To continue on with our outdoor adventure from this weekend at Blendon Woods, here’s another fun and free activity for the whole family – treasure hunting!! If you’re not familiar with geocaching, it’s basically finding a “cache” of something in a “geographical” location – Geocache. Anyone can hide a cache and post the coordinates on a geocache website for others to find. There’s usually a log book for you to write in and document your find, plus depending on the size of the cache, there might be trinkets for you to trade or take. Check out geocaching.com for great information about this activity and how to download an app!
The first geocache adventure I ever went on was August 15, 2011 when Sam proposed to me ~ however, that was the only diamond I’ve ever found in a cache 🙂 He texted me during work that day to see if I wanted to go Geocaching at Highbanks Park and get dinner at Frisch’s Big Boy. I said sure (secretly hoping he was going to propose). After work, I went to Sam’s apartment so we could ride together and he was like “look at the website I found for geocaching at Highbanks.” Immediately I thought “whelp, there goes my proposal – it really is an actual geocache at Highbanks.” He wrote down the clues from the website, but I forgot to bring that paper with us. Luckily, Sam said he had memorized them and was confident he could find the cache anyways 🙂 We get to the coordinates where it should be hidden and Sam said he thought it was off the path a little. I told him I didn’t want to get poison ivy, so he could go ahead and find it and write our names in the log book. Looking back I feel so bad for Sam – first I forget the clues and then I told him to find the cache by himself! Ha! Anyways, he is off the path a bit behind some trees and says, “I found it and there’s no poison ivy! Come look!” So, I go over to the cache and since a proposal is completely out of my mind, I don’t even realize it’s a picnic blanket in a bag, and instead I’m mad the person who left the cache didn’t include a log book to write in. The next thing I know, Sam takes my hands in his, says a bunch of sweet things, and gets down on one knee to propose. Ahhhh!!!! I say yes, of course, and he spreads out the picnic blanket and pulls out a picnic dinner from his camera bag – ham sandwiches, chips, and Izzy drinks. Oh, and the Metro Parks website he showed me for the geocache?? A FAKE one he actually spent all day making just to throw me off 🙂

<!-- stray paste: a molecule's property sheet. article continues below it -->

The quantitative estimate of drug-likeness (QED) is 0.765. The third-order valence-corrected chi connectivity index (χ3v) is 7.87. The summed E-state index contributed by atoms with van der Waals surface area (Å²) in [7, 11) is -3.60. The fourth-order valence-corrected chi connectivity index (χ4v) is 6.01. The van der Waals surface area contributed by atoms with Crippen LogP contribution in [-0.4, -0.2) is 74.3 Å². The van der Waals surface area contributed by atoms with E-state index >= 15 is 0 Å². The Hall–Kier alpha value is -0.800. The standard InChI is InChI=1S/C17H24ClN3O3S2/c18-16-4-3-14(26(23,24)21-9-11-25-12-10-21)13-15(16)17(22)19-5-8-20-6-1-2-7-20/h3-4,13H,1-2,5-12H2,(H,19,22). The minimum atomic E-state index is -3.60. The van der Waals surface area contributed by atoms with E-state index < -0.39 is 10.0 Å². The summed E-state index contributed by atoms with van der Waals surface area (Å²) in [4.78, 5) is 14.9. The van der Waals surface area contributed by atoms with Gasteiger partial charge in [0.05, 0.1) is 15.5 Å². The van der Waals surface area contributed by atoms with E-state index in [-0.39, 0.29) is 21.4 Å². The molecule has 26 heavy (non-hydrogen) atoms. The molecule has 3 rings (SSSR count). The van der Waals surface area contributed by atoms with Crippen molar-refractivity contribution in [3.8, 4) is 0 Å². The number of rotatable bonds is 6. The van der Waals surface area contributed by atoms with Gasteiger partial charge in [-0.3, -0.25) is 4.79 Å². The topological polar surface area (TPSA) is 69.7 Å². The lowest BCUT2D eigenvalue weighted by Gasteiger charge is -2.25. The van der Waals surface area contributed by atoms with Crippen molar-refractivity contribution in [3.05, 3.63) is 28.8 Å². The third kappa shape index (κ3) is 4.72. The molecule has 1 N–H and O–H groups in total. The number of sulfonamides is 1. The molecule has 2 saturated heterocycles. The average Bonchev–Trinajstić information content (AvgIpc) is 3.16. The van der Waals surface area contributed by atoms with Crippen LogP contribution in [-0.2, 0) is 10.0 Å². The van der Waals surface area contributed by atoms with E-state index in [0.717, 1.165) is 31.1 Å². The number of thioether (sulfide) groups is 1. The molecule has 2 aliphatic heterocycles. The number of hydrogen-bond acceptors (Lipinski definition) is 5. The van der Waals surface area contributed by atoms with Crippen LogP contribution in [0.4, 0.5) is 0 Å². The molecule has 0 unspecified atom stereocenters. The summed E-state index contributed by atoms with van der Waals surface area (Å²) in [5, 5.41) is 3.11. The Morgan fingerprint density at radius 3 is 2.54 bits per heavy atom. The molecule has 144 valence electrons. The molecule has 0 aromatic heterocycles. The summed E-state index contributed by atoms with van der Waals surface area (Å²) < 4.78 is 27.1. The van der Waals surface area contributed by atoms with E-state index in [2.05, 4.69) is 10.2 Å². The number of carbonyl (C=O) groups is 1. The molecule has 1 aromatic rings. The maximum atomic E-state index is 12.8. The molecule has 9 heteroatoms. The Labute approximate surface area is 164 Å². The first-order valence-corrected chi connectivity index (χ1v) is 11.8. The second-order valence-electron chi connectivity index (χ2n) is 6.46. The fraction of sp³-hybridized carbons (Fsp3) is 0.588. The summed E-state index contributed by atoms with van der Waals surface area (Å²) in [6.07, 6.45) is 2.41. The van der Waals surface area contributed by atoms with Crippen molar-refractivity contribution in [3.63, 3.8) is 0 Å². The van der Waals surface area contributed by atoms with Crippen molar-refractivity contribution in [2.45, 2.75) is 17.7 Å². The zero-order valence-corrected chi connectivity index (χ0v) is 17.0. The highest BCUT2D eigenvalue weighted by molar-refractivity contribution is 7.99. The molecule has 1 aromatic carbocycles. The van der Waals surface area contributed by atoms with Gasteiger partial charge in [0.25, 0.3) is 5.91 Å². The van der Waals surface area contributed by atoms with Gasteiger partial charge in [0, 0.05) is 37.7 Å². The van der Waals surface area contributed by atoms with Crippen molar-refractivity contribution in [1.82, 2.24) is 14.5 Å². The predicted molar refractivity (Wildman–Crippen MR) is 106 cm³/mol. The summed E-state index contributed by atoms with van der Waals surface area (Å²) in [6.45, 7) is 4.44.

Since then, we’ve included friends and family on our hunts, and now we are getting back into it with the kiddos, who think it’s the best thing ever to go on a real treasure hunt!
There are different size caches and that information will be listed wherever you get the coordinates from. If it’s adults hunting, a small micro-cache is challenging and fun, but because of the tiny size of the container, there’s not enough room for “treasures”, so I wouldn’t suggest that with kids. Stick to “regular” or “normal” size caches that allow for people to put trinkets in like real treasure.
So, back to our Blendon Woods geocaching. We found 2 caches – the first one was hidden off the Overlook trail under a rock. It had little gems, erasers, stickers, a nickel, and a log book. The kids couldn’t believe it! Cam chose a gemstone, Eli chose the nickel, and Ava wanted a Halloween eraser. We hiked a good mile or more looking for this one, but after finding the treasure, the kids were antsy to look for another.
We hit the Sugarbush trail next and hiked another mile to find the cache camouflaged up in a tree. Funny thing is I looked around the base of this tree initially but never looked up. Would have found it 10 minutes sooner if I had done that! As we continued to look for it (and the kids were fading fast), Sam read a comment online that someone had left a few days before us saying, “Good luck and keep your chin up.” That’s when we started looking up in the trees and eventually found this one. It too had some gems, a little notebook, and trinkets. All in all a successful geocaching afternoon!